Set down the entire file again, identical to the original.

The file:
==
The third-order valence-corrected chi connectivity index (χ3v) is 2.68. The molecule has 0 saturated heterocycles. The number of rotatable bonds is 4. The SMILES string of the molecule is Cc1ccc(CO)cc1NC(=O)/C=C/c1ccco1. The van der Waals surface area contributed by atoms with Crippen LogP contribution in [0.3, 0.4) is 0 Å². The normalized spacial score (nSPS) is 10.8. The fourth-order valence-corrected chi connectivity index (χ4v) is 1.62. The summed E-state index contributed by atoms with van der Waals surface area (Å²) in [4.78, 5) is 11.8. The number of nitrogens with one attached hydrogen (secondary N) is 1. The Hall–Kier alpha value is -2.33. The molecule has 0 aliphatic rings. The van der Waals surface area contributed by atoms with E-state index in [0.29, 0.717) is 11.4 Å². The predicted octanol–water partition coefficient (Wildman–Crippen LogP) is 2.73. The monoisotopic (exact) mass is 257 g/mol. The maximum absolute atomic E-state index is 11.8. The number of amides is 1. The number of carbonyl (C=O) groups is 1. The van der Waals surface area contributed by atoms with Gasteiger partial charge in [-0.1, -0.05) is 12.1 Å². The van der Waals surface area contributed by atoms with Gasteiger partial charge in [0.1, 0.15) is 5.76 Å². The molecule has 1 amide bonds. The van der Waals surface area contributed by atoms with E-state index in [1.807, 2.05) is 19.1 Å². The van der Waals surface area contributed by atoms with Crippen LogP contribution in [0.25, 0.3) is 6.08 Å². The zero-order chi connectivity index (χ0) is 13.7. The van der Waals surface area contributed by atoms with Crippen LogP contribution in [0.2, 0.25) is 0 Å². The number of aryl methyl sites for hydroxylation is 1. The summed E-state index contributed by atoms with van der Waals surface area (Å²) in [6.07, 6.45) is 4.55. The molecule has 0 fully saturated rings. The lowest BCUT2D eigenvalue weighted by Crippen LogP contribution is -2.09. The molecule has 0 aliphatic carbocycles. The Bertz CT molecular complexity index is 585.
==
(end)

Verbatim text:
The third-order valence-corrected chi connectivity index (χ3v) is 2.68. The molecule has 0 saturated heterocycles. The number of rotatable bonds is 4. The SMILES string of the molecule is Cc1ccc(CO)cc1NC(=O)/C=C/c1ccco1. The van der Waals surface area contributed by atoms with Crippen LogP contribution in [0.3, 0.4) is 0 Å². The normalized spacial score (nSPS) is 10.8. The fourth-order valence-corrected chi connectivity index (χ4v) is 1.62. The summed E-state index contributed by atoms with van der Waals surface area (Å²) in [4.78, 5) is 11.8. The number of nitrogens with one attached hydrogen (secondary N) is 1. The Hall–Kier alpha value is -2.33. The molecule has 0 aliphatic rings. The van der Waals surface area contributed by atoms with E-state index in [0.29, 0.717) is 11.4 Å². The predicted octanol–water partition coefficient (Wildman–Crippen LogP) is 2.73. The monoisotopic (exact) mass is 257 g/mol. The maximum absolute atomic E-state index is 11.8. The number of amides is 1. The number of carbonyl (C=O) groups is 1. The van der Waals surface area contributed by atoms with Gasteiger partial charge in [-0.1, -0.05) is 12.1 Å². The van der Waals surface area contributed by atoms with Gasteiger partial charge in [0.1, 0.15) is 5.76 Å². The molecule has 1 amide bonds. The van der Waals surface area contributed by atoms with E-state index in [1.807, 2.05) is 19.1 Å². The van der Waals surface area contributed by atoms with Crippen LogP contribution in [0.25, 0.3) is 6.08 Å². The zero-order chi connectivity index (χ0) is 13.7. The van der Waals surface area contributed by atoms with Crippen LogP contribution in [0.2, 0.25) is 0 Å². The number of aryl methyl sites for hydroxylation is 1. The summed E-state index contributed by atoms with van der Waals surface area (Å²) in [6.07, 6.45) is 4.55. The molecule has 0 fully saturated rings. The lowest BCUT2D eigenvalue weighted by Crippen LogP contribution is -2.09. The molecule has 0 aliphatic carbocycles. The Bertz CT molecular complexity index is 585.